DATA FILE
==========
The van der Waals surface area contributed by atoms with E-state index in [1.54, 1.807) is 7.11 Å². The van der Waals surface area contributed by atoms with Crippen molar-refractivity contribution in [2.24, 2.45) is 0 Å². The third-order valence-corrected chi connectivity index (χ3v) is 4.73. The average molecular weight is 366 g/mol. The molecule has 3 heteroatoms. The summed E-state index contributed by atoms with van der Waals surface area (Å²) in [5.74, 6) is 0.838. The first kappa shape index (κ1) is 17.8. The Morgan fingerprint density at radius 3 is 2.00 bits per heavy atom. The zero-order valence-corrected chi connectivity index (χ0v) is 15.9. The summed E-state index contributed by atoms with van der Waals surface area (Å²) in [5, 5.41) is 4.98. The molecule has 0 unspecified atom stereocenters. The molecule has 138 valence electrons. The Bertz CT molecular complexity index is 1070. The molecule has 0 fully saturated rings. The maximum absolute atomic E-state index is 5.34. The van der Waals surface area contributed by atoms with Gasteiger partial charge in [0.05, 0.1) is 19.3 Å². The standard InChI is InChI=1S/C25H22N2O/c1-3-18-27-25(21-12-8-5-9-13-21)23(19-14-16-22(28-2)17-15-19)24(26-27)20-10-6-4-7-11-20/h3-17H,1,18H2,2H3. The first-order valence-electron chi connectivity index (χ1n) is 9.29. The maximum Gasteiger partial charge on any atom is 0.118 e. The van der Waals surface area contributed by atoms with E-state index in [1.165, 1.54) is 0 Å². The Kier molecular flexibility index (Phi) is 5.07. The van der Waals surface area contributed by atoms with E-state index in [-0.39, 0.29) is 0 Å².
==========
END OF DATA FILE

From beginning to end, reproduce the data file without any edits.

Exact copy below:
The van der Waals surface area contributed by atoms with E-state index in [1.54, 1.807) is 7.11 Å². The van der Waals surface area contributed by atoms with Crippen molar-refractivity contribution in [2.24, 2.45) is 0 Å². The third-order valence-corrected chi connectivity index (χ3v) is 4.73. The average molecular weight is 366 g/mol. The molecule has 3 heteroatoms. The summed E-state index contributed by atoms with van der Waals surface area (Å²) in [5.74, 6) is 0.838. The first kappa shape index (κ1) is 17.8. The Morgan fingerprint density at radius 3 is 2.00 bits per heavy atom. The zero-order valence-corrected chi connectivity index (χ0v) is 15.9. The summed E-state index contributed by atoms with van der Waals surface area (Å²) in [5, 5.41) is 4.98. The molecule has 0 unspecified atom stereocenters. The molecule has 138 valence electrons. The Bertz CT molecular complexity index is 1070. The molecule has 0 fully saturated rings. The maximum absolute atomic E-state index is 5.34. The van der Waals surface area contributed by atoms with Gasteiger partial charge in [0.05, 0.1) is 19.3 Å². The standard InChI is InChI=1S/C25H22N2O/c1-3-18-27-25(21-12-8-5-9-13-21)23(19-14-16-22(28-2)17-15-19)24(26-27)20-10-6-4-7-11-20/h3-17H,1,18H2,2H3. The first-order valence-electron chi connectivity index (χ1n) is 9.29. The maximum Gasteiger partial charge on any atom is 0.118 e. The van der Waals surface area contributed by atoms with E-state index in [1.165, 1.54) is 0 Å². The Kier molecular flexibility index (Phi) is 5.07. The van der Waals surface area contributed by atoms with E-state index in [-0.39, 0.29) is 0 Å².